The “new” brown kirtle, started in 2010 was finally finished in March 2017. When I tried it on, it was a little short, so I had to extend it by about 10 cm. I simply stitched on a long strip of the same fabric, and covered the seam with some black satin tape. It makes for a practically invisible extension, as it coordinates with more of the black satin tape which decorates the bodice. I also padded the new extended hem lightly, which helps the skirt drape a little better and keep out, even though it is entirely unlined.
Anyway, it is laced with inside lacing strips, and the front only has to lay closed with the help of hooks and eyes. For some reason I had decided to put in stiffening on this outside edge, which did nothing at all to keep the shape, instead being very much in the way for closing the hooks and eyes. So, once worn I decided to rip those out. Not too much of a procedure, and hopefully the dress will perform better in the future. I see it being a staple of my new Double Wars Camping wardrobe.
I took a few photos with my phone, but they are mysteriously deleted. I’ve not yet seen anyone post a picture of me wearing the brown kirtle at Crown, so I think evidence must wait until Double Wars, which is closer than is comfortable.

This past week, however, I’ve been working on a little napkin. I found some offcuts of the very fine hemp which I hemmed with drawn thread hem stitch, and embroidered with my filament silks. It’s a gift which has not yet been delivered, so I will wait to post pictures of that as well.

In other news, I finally closed down my livejournal, imported all the entries over to dreamwidth and my crafting history can now be found there instead: http://liadethornegge.dreamwidth.org

Week 3 Crafty update

So, this past week I’ve not been quite so diligent on my projects, as I was severly distracted by getting a new Bullet Journal.

Anyway, I did start and finish one of four napkins designated for the giftbasket His Majesty William of Drachenwald will bring to Estrella. The first one is a Pelican napkin and I’ve started on the second one, which will be a Chivalry token. I have two more prepared for a Laurel and Order of Defence. I shouldn’t have too much trouble finishing them in time.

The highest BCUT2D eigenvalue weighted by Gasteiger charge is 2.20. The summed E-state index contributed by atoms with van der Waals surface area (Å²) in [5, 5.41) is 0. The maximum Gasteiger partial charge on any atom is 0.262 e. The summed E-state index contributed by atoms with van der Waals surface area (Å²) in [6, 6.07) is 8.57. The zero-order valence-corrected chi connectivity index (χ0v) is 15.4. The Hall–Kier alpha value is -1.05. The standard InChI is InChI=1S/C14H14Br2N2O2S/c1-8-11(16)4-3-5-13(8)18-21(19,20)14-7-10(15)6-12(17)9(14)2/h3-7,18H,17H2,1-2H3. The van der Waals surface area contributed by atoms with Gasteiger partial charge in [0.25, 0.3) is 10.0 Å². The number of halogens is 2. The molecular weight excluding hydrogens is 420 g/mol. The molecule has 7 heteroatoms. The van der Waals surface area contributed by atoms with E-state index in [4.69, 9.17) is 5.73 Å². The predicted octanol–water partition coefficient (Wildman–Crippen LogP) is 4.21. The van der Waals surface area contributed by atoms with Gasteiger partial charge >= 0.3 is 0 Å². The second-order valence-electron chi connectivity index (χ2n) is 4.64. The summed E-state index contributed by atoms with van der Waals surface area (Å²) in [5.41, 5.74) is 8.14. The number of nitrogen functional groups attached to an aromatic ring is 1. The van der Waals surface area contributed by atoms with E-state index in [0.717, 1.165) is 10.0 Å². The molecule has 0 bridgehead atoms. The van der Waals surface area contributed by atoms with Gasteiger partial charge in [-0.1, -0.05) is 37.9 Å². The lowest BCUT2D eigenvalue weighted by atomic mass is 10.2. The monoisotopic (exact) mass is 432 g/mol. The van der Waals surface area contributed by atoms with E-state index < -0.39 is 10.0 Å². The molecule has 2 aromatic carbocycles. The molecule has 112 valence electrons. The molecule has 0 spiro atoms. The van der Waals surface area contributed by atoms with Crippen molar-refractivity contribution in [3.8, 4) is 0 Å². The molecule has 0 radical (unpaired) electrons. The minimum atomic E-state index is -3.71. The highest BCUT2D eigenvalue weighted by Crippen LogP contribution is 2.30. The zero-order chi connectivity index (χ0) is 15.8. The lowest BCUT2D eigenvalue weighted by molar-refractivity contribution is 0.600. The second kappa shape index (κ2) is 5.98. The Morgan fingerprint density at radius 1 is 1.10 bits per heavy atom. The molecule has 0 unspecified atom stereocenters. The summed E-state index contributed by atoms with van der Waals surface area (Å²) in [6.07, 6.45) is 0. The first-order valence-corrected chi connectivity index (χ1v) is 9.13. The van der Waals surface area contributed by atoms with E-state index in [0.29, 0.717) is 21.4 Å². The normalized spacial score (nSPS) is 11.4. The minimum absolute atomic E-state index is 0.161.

Pelican done! #estrellawar #giftbasket #sca #pelican

A post shared by Lia de Thornegge (@lia.me.fecit) on

 

In other news, we finally made a decision and I bought fabric to sew up a tentlining for the sleeping apse in our new big tent. We’re going to use the extant tab top curtains as the front, and cover the rest of the bed area with light cotton canvas which was on sale at our local fabric store.

Intarsia galore

Last fall and this spring I took part in a major project to re-create two intarsia coverlets that are displayed in the Historiska Museum in Stockholm. It was a project started by Maria Neijman and Amica Sundström. There was a grand opening and unveiling of the two resulting textiles at the museum, where you can go from the extant originals to our copies and see how they might have appeared when new. I made one square on the Dalhem cover (the one in the foreground – photo by Jonas Evertsson). You can see them on display there until July.

Maria and Amica have written a summary of the project on their blog: Historical Textiles

Added photo

I updated the page for scrolls with the latest one I finished that was given out.

I took a commission for October Crown Tourney, a Lindquistringe (Drachenwald service award) and because I like it went with my favourite original MS Digby 36 at the Bodleian for the style.

However, I looked a little more closely at the original after I had inked the borders and realized that I have done some personalizations with the style, adding much more curves, and changing the ratio of different leaf shapes in the borders. I’m using the same colours, and so on, but there is definitely a change from the original. I don’t mind it, as I like the way it turns out, but I might try something in the future closer to the source. Unless, as the last couple of things I’ve taken on are showing, I will go with entirely different styles of scrolls for a bit.

I’m currently working on a pair of scrolls in landscape orientation, more document-style than illuminated page.

Anyway, check out the updated scrolls page!

Also, at Crown Tourney, where this Lindquistringe scroll was handed out, their Majesties also called me up to receive the Lindquistringe! I was entirely surprised and so honoured. A new scroll (by Mistress Bridget – squee!) to frame for me. Hurray.

New page!

Hurrah, I finally did the write-up of the sampler I did to test threads and some raised embroidery stitches. I didn’t really document which stitch I used where, but I think I only did one or two variations of the detached buttonhole, plus a couple of other stitches and outlines. Anyway, head on over to check it out!